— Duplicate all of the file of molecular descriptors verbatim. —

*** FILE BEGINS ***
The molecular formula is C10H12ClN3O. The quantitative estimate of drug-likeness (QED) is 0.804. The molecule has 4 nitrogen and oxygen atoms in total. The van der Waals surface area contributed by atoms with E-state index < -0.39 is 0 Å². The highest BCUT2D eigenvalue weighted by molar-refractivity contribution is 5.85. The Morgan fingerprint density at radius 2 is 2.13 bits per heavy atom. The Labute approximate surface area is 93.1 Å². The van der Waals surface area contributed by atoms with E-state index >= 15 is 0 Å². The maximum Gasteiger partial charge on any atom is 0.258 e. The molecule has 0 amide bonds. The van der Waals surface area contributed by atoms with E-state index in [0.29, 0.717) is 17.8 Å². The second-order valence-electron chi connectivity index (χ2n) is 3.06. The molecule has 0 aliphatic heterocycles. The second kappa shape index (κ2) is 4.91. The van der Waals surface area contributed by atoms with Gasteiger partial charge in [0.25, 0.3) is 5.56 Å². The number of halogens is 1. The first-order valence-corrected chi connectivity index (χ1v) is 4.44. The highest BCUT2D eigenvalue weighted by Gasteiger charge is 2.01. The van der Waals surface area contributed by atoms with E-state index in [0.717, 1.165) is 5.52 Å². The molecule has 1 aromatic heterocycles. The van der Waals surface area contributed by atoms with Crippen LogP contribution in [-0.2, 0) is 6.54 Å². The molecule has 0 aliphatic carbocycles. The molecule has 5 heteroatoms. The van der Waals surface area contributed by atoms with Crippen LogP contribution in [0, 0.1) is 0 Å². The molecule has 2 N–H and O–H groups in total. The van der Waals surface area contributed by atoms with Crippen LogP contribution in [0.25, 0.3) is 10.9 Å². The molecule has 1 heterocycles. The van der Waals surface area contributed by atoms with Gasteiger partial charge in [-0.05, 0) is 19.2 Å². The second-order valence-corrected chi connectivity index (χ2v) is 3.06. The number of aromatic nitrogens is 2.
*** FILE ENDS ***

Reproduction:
The molecular formula is C10H12ClN3O. The quantitative estimate of drug-likeness (QED) is 0.804. The molecule has 4 nitrogen and oxygen atoms in total. The van der Waals surface area contributed by atoms with E-state index < -0.39 is 0 Å². The highest BCUT2D eigenvalue weighted by molar-refractivity contribution is 5.85. The Morgan fingerprint density at radius 2 is 2.13 bits per heavy atom. The Labute approximate surface area is 93.1 Å². The van der Waals surface area contributed by atoms with E-state index >= 15 is 0 Å². The maximum Gasteiger partial charge on any atom is 0.258 e. The molecule has 0 amide bonds. The van der Waals surface area contributed by atoms with E-state index in [0.29, 0.717) is 17.8 Å². The second-order valence-electron chi connectivity index (χ2n) is 3.06. The molecule has 0 aliphatic heterocycles. The second kappa shape index (κ2) is 4.91. The van der Waals surface area contributed by atoms with Gasteiger partial charge in [0.25, 0.3) is 5.56 Å². The number of halogens is 1. The first-order valence-corrected chi connectivity index (χ1v) is 4.44. The highest BCUT2D eigenvalue weighted by Gasteiger charge is 2.01. The van der Waals surface area contributed by atoms with E-state index in [0.717, 1.165) is 5.52 Å². The molecule has 1 aromatic heterocycles. The van der Waals surface area contributed by atoms with Crippen LogP contribution in [-0.2, 0) is 6.54 Å². The molecule has 0 aliphatic carbocycles. The molecule has 5 heteroatoms. The van der Waals surface area contributed by atoms with Crippen LogP contribution in [0, 0.1) is 0 Å². The molecule has 2 N–H and O–H groups in total. The van der Waals surface area contributed by atoms with Crippen LogP contribution in [0.25, 0.3) is 10.9 Å². The molecule has 1 heterocycles. The van der Waals surface area contributed by atoms with Gasteiger partial charge in [-0.05, 0) is 19.2 Å². The second-order valence-corrected chi connectivity index (χ2v) is 3.06. The number of aromatic nitrogens is 2.